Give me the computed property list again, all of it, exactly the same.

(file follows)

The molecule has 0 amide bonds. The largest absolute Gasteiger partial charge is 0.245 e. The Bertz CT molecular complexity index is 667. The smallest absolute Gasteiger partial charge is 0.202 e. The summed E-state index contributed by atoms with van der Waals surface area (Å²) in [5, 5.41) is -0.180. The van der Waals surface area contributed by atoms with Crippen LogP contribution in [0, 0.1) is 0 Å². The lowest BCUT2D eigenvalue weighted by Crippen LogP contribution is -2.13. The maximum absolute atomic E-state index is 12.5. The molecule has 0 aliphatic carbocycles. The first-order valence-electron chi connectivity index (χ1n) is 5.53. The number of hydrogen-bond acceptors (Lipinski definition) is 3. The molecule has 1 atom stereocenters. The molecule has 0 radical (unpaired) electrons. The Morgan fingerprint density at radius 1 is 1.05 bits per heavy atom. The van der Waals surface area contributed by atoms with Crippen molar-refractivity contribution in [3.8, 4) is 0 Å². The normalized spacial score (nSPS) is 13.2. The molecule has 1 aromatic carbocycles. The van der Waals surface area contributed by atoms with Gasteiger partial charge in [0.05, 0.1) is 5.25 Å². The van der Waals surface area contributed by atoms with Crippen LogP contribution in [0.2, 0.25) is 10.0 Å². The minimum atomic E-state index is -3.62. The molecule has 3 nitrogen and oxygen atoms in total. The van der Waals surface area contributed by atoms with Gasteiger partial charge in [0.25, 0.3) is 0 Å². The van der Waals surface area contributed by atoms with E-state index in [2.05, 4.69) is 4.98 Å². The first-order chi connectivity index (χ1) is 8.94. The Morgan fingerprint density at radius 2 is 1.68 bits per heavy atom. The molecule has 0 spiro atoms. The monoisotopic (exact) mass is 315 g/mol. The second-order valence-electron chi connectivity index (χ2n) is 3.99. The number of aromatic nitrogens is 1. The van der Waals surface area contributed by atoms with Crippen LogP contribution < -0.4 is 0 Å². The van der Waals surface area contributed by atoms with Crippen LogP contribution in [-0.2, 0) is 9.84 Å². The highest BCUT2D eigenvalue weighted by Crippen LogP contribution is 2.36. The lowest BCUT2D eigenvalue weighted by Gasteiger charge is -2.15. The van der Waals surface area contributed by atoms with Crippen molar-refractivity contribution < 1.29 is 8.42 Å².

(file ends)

The molecule has 0 amide bonds. The largest absolute Gasteiger partial charge is 0.245 e. The Bertz CT molecular complexity index is 667. The smallest absolute Gasteiger partial charge is 0.202 e. The summed E-state index contributed by atoms with van der Waals surface area (Å²) in [5, 5.41) is -0.180. The van der Waals surface area contributed by atoms with Crippen LogP contribution in [0, 0.1) is 0 Å². The lowest BCUT2D eigenvalue weighted by Crippen LogP contribution is -2.13. The maximum absolute atomic E-state index is 12.5. The molecule has 0 aliphatic carbocycles. The first-order valence-electron chi connectivity index (χ1n) is 5.53. The number of hydrogen-bond acceptors (Lipinski definition) is 3. The molecule has 1 atom stereocenters. The molecule has 0 radical (unpaired) electrons. The Morgan fingerprint density at radius 1 is 1.05 bits per heavy atom. The van der Waals surface area contributed by atoms with Crippen molar-refractivity contribution in [3.8, 4) is 0 Å². The normalized spacial score (nSPS) is 13.2. The molecule has 1 aromatic carbocycles. The van der Waals surface area contributed by atoms with Gasteiger partial charge in [0.05, 0.1) is 5.25 Å². The van der Waals surface area contributed by atoms with Crippen LogP contribution in [0.2, 0.25) is 10.0 Å². The minimum atomic E-state index is -3.62. The molecule has 3 nitrogen and oxygen atoms in total. The van der Waals surface area contributed by atoms with Gasteiger partial charge in [0.25, 0.3) is 0 Å². The van der Waals surface area contributed by atoms with E-state index in [2.05, 4.69) is 4.98 Å². The first-order chi connectivity index (χ1) is 8.94. The Morgan fingerprint density at radius 2 is 1.68 bits per heavy atom. The molecule has 0 spiro atoms. The monoisotopic (exact) mass is 315 g/mol. The second-order valence-electron chi connectivity index (χ2n) is 3.99. The number of aromatic nitrogens is 1. The van der Waals surface area contributed by atoms with Crippen LogP contribution < -0.4 is 0 Å². The van der Waals surface area contributed by atoms with Crippen LogP contribution in [-0.2, 0) is 9.84 Å². The highest BCUT2D eigenvalue weighted by Crippen LogP contribution is 2.36. The lowest BCUT2D eigenvalue weighted by Gasteiger charge is -2.15. The van der Waals surface area contributed by atoms with Crippen molar-refractivity contribution < 1.29 is 8.42 Å².